Let $u,\phi:\mathbb R \to \mathbb R$ be smooth functions and $\Omega_\epsilon$ be a bounded domain in $\mathbb R$ with diameter $\epsilon>0$ (consider for exaple the ball $B_{\epsilon/2}(0)$). Is it true that $$\frac{1}{\Omega_\epsilon}\int_{\Omega_\epsilon} \phi (\Delta)^s u dx  \left( \frac{1}{\Omega_\epsilon}\int_{\Omega_\epsilon} (\Delta)^s u dx\right)\left( \frac{1}{\Omega_\epsilon}\int_{\Omega_\epsilon} \phi dx\right) \to 0 $$ as $\epsilon \to 0$? Here $(\Delta)^s$ denotes the fractional Laplacian operator

$\begingroup$ This has nothing to do with the fractional Laplacian: you can replace $\phi$ and $(\Delta)^s u$ by any pair of (uniformly) continuous functions. $\endgroup$– Mateusz KwaśnickiCommented Sep 12, 2021 at 7:01

$\begingroup$ @MateuszKwaśnicki Is that so? It would be great! How do you prove it? $\endgroup$– RikuCommented Sep 12, 2021 at 8:46
1 Answer
(I believe this may be too basic for this site, but too long for a comment.)
All that we need to assume is that $\phi$ and $(\Delta)^s u$ are uniformly continuous and bounded. (Continuity suffices if we additionally know that $\Omega_\epsilon$ are all contained in a bounded region.)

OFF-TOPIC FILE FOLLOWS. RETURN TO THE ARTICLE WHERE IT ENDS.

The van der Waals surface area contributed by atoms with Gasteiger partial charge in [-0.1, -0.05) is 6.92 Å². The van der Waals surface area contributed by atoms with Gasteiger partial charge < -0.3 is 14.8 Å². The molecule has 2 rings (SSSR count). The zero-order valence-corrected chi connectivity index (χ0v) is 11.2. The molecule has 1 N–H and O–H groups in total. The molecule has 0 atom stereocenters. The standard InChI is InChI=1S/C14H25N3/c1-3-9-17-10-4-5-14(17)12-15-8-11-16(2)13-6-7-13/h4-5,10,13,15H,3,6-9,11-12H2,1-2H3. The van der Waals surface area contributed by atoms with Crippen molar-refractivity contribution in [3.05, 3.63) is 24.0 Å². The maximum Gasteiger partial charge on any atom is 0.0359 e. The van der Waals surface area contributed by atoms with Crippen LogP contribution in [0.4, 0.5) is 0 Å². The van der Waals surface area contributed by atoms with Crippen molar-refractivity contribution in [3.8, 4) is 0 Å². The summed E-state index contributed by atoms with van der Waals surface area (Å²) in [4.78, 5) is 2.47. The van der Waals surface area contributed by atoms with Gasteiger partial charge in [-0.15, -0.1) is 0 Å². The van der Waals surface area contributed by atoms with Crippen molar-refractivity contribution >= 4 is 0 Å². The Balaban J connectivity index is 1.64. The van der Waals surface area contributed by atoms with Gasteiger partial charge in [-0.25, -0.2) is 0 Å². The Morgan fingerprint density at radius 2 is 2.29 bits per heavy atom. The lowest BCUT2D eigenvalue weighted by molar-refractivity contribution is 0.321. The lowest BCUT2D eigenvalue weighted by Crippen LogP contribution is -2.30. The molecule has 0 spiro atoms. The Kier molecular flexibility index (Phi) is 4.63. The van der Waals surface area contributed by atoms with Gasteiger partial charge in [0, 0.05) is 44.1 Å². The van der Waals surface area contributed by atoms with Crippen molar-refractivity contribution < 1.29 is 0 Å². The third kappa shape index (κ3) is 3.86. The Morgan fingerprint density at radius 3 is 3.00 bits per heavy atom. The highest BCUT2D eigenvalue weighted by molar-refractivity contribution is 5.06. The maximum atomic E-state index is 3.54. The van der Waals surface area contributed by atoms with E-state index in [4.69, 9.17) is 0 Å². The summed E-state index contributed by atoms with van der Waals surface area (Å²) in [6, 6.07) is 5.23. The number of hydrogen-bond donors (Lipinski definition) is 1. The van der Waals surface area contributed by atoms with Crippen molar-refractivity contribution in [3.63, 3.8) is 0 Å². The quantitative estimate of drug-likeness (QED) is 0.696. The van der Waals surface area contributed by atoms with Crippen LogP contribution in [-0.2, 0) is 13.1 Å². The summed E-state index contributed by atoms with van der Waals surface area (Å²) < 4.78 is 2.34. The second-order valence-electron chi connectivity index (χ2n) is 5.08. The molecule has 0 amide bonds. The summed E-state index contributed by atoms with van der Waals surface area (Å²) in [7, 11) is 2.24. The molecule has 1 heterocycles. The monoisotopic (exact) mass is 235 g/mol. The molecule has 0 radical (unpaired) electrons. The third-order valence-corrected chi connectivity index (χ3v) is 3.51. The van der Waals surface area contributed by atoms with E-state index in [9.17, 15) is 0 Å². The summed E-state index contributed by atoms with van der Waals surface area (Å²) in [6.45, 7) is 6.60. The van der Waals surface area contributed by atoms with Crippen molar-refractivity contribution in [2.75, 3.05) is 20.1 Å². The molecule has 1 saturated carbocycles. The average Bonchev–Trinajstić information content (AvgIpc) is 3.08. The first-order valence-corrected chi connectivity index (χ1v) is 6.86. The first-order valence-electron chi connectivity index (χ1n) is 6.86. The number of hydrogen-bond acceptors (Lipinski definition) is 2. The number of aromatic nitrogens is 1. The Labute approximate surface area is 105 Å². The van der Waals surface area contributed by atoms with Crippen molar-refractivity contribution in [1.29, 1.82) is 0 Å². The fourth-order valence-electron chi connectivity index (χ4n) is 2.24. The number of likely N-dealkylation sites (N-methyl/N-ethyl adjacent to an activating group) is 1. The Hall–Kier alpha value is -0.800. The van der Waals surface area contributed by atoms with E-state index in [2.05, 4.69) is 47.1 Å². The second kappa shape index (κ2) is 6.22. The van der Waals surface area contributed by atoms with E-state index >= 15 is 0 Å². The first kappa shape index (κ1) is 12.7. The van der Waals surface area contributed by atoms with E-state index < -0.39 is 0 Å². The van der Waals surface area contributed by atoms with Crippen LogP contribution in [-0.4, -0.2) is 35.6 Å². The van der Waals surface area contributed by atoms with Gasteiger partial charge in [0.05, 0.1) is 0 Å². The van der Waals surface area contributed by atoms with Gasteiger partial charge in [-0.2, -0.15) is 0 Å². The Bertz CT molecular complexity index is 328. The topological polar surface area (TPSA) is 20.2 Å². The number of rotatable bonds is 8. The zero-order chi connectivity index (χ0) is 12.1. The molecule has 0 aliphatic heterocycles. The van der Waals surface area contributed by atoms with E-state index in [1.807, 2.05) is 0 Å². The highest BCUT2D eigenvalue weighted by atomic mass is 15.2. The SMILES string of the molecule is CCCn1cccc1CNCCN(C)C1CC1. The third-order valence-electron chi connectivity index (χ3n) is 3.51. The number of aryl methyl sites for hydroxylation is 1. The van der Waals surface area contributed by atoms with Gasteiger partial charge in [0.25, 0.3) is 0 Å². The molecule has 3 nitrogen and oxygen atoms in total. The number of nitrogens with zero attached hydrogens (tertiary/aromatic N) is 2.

If $f(x)f(y)\leqslant\delta$ whenever $xy\leqslant\epsilon$ and the diameter of $\Omega$ is no greater than $\epsilon$, then — for an arbitrary $x_0 \in \Omega$ — we have $$\biggl \frac{1}{\Omega} \int_{\Omega} f(x) dx  f(x_0)\biggr\leqslant \delta.$$ Applying this three times, with $f = \phi$, $f = (\Delta)^s u$ and $f = \phi (\Delta)^s u$, we find that $$\begin{aligned} & \biggl \frac{1}{\Omega_\epsilon} \int_{\Omega_\epsilon} \phi (\Delta)^s u  \frac{1}{\Omega_\epsilon} \int_{\Omega_\epsilon} \phi \times \frac{1}{\Omega_\epsilon} \int_{\Omega_\epsilon} (\Delta)^s u \biggr \\ & \qquad \leqslant \biggl \frac{1}{\Omega_\epsilon} \int_{\Omega_\epsilon} \phi (\Delta)^s u  \phi(x_\epsilon) (\Delta)^s u(x_\epsilon) \biggr \\ & \qquad \qquad + \biggl \frac{1}{\Omega_\epsilon} \int_{\Omega_\epsilon} \phi \times \frac{1}{\Omega_\epsilon} \int_{\Omega_\epsilon} (\Delta)^s u  \phi(x_\epsilon) (\Delta)^s u(x_\epsilon) \biggr \\ & \qquad \leqslant 2 M \delta + 2 M \delta = 4 M \delta,\end{aligned}$$ Here $M$ is an upper bound for $\phi$ and $(\Delta)^s u$, $x_\epsilon$ is an arbitrary point of $\Omega_\epsilon$, and, for a given $\delta > 0$, $\epsilon$ is small enough as in the definition of uniform continuity of $\phi$ and $(\Delta)^s u$. In the last inequality we used twise the standard estimate $$ a A  b B \leqslant a A  B + B a  b . $$

$\begingroup$ Thanks! I see now that it's indeed basic, but still very helpful to me. :) $\endgroup$– RikuCommented Sep 13, 2021 at 9:14